During the meeting, there was also a motion to allow the staff council to take part in the vote, with proponents justifying the move because the issue is no longer academic but political—with staff taking the brunt of “nasty phone calls and emails” as a result of the upcoming vote. The staff council was allowed to vote in a motion that passed 84-10. 

Before the vote, one faculty member said “Haifa is one of the most liberal institutions in Israel at this time. Haifa’s president has spoken in Pakistan. If Pitzer abandons its program at a left-wing university, it will be used as fodder by the right-wing president to convince the Israelis to keep him in office.”

Before the vote, Segal shouted “vote yes and suspend Pitzer-Haifa!”

Previously, Pitzer’s student government failed to pass a bill condemning the faculty’s support of suspending the study abroad program before today’s vote by the Pitzer College Council.

The American Jewish Committee released a statement stating that it “condemn[s] the decision of the College Council to end Pitzer’s study abroad program in Haifa. This is an outrageous attack on academic freedom. The decision threatens to allow a dangerous precedent – that it is acceptable for outside political influence to limit student experiences. The responsibilities of a leading university include providing as many opportunities for education and research as possible – not politicizing academia. We urge President Oliver to overturn this misguided action by the College Council.”

[RELATED: Student gov alleges faculty 'abuse of power' on Israel vote]

The AMCHA Initiative, which monitors antisemitism on campus, wrote in a statement that “What happened today at Pitzer is an academic abomination.  Prioritizing politics over students is reprehensible, but sadly, the Pitzer College Council did just that. Academic boycotts violate the rights of students and faculty on U.S. campuses, and this precedent-setting vote is frightening. Fortunately, the buck stops with Pitzer President Oliver who clearly understands this.  As he stated back in November, ‘To deny Pitzer students who want to study at Haifa University the opportunity to study abroad and to enter into dialogue and promote intercultural understanding at the altar of political considerations is anathema to Pitzer’s core values’ and would ‘foolishly alienate Jewish and non-Jewish constituents.’”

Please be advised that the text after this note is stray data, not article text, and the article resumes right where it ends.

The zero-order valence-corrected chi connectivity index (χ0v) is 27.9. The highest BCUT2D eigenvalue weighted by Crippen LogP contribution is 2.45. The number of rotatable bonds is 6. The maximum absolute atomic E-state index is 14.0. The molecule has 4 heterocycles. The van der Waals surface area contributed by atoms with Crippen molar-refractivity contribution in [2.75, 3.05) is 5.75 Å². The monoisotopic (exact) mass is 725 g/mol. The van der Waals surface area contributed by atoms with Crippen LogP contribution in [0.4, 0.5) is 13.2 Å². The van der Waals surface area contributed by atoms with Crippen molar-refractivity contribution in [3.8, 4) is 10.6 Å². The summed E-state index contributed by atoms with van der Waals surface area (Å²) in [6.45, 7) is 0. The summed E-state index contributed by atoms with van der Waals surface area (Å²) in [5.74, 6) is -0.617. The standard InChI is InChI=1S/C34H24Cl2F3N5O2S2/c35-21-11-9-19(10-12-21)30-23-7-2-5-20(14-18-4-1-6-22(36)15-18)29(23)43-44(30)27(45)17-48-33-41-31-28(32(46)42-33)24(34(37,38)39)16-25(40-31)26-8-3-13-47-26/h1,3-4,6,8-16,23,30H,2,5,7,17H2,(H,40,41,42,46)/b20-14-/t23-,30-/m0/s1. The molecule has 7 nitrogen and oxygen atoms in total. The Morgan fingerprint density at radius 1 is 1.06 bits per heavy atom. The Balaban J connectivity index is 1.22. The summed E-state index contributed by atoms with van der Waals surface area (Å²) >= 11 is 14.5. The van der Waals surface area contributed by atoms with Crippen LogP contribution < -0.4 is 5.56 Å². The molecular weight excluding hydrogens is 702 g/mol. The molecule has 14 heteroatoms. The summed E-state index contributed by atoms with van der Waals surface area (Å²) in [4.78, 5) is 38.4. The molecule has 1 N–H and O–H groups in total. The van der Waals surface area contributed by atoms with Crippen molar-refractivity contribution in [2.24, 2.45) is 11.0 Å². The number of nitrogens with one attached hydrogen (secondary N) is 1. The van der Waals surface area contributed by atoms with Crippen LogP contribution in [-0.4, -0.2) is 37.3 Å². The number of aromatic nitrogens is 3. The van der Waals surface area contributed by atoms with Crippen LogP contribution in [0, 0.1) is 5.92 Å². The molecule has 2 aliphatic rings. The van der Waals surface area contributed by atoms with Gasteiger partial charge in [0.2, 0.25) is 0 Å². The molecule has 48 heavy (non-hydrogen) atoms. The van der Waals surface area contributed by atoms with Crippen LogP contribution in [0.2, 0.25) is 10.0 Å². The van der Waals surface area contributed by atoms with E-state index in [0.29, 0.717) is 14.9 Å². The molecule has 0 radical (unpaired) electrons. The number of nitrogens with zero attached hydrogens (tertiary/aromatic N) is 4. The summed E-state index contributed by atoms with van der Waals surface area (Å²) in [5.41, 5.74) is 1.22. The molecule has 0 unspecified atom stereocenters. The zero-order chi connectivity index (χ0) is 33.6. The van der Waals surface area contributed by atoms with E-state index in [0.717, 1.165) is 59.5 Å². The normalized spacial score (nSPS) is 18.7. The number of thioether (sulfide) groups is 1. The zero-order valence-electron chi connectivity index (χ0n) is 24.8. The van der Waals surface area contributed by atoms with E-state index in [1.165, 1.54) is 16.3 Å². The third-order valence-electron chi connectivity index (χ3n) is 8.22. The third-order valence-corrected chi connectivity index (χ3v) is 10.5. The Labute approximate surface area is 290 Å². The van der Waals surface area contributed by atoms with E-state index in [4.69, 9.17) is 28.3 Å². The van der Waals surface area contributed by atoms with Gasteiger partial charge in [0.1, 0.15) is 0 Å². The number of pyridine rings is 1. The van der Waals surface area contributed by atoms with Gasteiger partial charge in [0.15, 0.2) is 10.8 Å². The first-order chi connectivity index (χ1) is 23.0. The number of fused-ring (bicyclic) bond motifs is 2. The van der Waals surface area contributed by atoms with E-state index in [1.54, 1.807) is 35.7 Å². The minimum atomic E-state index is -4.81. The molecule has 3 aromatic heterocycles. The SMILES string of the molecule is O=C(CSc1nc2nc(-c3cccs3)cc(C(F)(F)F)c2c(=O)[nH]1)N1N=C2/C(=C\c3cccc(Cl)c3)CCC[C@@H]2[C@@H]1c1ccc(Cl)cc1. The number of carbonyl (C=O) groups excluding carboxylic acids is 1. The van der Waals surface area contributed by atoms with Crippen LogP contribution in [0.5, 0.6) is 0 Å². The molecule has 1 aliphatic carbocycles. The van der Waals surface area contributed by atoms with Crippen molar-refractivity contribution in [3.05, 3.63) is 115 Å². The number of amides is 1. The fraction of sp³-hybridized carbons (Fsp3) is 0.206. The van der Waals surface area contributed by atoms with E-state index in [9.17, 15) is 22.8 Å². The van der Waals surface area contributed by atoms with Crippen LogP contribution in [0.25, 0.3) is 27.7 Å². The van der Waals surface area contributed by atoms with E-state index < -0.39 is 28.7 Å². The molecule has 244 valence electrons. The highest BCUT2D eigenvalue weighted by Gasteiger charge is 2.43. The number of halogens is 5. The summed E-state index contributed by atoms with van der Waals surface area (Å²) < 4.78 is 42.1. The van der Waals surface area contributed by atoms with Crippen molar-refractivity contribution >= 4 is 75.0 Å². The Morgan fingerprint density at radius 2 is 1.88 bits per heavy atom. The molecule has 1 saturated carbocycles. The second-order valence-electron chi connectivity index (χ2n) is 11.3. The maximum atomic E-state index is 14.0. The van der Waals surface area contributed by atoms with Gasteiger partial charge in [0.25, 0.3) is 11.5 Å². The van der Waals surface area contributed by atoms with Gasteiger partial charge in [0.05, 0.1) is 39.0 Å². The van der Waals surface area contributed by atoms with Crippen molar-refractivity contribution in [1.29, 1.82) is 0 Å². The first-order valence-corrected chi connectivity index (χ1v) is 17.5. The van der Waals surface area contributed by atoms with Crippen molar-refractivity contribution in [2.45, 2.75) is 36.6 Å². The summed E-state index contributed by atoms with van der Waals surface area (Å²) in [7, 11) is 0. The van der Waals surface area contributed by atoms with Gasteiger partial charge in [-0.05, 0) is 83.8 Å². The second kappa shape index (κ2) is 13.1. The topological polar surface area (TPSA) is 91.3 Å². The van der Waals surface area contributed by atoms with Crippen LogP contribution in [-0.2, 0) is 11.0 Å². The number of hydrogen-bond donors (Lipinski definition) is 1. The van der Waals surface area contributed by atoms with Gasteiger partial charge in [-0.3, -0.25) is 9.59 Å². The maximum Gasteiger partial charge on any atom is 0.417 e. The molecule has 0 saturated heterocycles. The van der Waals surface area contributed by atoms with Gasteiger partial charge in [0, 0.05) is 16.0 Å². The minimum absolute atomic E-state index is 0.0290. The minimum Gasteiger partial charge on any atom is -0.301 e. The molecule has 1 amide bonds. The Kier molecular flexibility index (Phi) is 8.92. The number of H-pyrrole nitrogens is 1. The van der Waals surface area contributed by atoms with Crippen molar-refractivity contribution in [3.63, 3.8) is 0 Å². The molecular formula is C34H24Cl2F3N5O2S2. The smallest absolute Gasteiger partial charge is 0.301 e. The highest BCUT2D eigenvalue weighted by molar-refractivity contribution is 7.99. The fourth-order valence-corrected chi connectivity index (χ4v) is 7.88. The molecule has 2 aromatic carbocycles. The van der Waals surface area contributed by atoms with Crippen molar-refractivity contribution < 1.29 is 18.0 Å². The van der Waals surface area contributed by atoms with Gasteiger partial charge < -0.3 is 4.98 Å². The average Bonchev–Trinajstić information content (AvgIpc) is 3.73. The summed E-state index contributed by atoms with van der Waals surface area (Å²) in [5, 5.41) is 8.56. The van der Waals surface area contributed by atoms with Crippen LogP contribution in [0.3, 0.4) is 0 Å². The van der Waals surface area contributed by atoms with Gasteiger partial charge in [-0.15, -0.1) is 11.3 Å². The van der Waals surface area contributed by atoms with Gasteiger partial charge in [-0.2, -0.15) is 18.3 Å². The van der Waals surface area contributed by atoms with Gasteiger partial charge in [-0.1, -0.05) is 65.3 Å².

Yesterday, in an unprecedented act Pitzer College banned the Independent from reporting on the vote, despite the Independent being a registered student club of the Claremont Colleges—a college consortium that includes Pomona, Harvey Mudd, Claremont McKenna, Scripps, and Pitzer Colleges. Today, non-Pitzer Independent staff were allowed to enter, but Oliver repeatedly asked non-Pitzer students to leave midway into the meeting but ignored the presence of non-Pitzer pro-Palestine student organizers.

This article was originally published in The Claremont Independent, a conservative student newspaper affiliated with the Leadership Institute's Campus Leadership Program. Its articles are republished here with permission.

Follow the author of this article on Twitter: @CmontInd



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The Claremont Independent is an independent journal of campus affairs and political thought serving the colleges of the Claremont Consortium. The magazine receives no funding from any of the colleges and is distributed free of charge on campus. All costs of production are covered by the generous support of private foundations and individuals. The Claremont Independent is dedicated to using journalism and reasoned discourse to advance its ongoing mission of Upholding Truth and Excellence at the Claremont Colleges. The Claremont Independent is affiliated with Campus Reform through the Leadership Institute's Campus Leadership Program. Its articles are republished on Campus Reform with permission from the paper.